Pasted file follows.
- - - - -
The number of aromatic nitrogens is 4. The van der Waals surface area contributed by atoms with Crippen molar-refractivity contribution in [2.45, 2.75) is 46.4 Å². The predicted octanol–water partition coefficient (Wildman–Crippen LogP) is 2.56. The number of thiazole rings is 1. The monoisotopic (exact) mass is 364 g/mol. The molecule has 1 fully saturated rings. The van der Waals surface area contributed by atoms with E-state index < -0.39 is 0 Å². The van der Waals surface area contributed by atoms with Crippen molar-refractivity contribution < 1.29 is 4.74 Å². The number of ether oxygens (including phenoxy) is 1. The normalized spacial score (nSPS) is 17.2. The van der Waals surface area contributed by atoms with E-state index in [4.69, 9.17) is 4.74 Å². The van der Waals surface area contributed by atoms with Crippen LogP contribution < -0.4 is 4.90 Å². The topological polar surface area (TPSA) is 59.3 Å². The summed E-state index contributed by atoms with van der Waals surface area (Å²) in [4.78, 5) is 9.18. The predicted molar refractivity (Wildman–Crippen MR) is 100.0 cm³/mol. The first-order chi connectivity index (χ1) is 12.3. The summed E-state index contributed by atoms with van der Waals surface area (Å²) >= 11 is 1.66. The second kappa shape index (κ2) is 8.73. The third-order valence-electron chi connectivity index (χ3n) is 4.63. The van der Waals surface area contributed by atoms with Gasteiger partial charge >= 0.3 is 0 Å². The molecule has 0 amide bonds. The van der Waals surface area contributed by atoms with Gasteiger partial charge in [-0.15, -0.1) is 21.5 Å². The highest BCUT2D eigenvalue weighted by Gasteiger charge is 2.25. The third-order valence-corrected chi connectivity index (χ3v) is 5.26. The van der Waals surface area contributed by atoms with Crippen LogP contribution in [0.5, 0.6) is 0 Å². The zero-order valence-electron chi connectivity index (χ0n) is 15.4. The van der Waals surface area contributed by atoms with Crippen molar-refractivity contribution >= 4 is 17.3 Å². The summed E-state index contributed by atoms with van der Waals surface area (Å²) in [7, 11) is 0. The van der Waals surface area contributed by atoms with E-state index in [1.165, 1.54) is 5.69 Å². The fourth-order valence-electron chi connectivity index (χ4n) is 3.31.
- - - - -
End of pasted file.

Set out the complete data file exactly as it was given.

The number of aromatic nitrogens is 4. The van der Waals surface area contributed by atoms with Crippen molar-refractivity contribution in [2.45, 2.75) is 46.4 Å². The predicted octanol–water partition coefficient (Wildman–Crippen LogP) is 2.56. The number of thiazole rings is 1. The monoisotopic (exact) mass is 364 g/mol. The molecule has 1 fully saturated rings. The van der Waals surface area contributed by atoms with E-state index < -0.39 is 0 Å². The van der Waals surface area contributed by atoms with Crippen molar-refractivity contribution < 1.29 is 4.74 Å². The number of ether oxygens (including phenoxy) is 1. The normalized spacial score (nSPS) is 17.2. The van der Waals surface area contributed by atoms with E-state index in [4.69, 9.17) is 4.74 Å². The van der Waals surface area contributed by atoms with Crippen LogP contribution < -0.4 is 4.90 Å². The topological polar surface area (TPSA) is 59.3 Å². The summed E-state index contributed by atoms with van der Waals surface area (Å²) in [4.78, 5) is 9.18. The predicted molar refractivity (Wildman–Crippen MR) is 100.0 cm³/mol. The first-order chi connectivity index (χ1) is 12.3. The summed E-state index contributed by atoms with van der Waals surface area (Å²) >= 11 is 1.66. The second kappa shape index (κ2) is 8.73. The third-order valence-electron chi connectivity index (χ3n) is 4.63. The van der Waals surface area contributed by atoms with Gasteiger partial charge >= 0.3 is 0 Å². The molecule has 0 amide bonds. The van der Waals surface area contributed by atoms with Gasteiger partial charge in [-0.15, -0.1) is 21.5 Å². The highest BCUT2D eigenvalue weighted by Gasteiger charge is 2.25. The third-order valence-corrected chi connectivity index (χ3v) is 5.26. The van der Waals surface area contributed by atoms with Crippen LogP contribution in [0.5, 0.6) is 0 Å². The zero-order valence-electron chi connectivity index (χ0n) is 15.4. The van der Waals surface area contributed by atoms with Crippen molar-refractivity contribution >= 4 is 17.3 Å². The summed E-state index contributed by atoms with van der Waals surface area (Å²) in [7, 11) is 0. The van der Waals surface area contributed by atoms with E-state index in [1.165, 1.54) is 5.69 Å². The fourth-order valence-electron chi connectivity index (χ4n) is 3.31.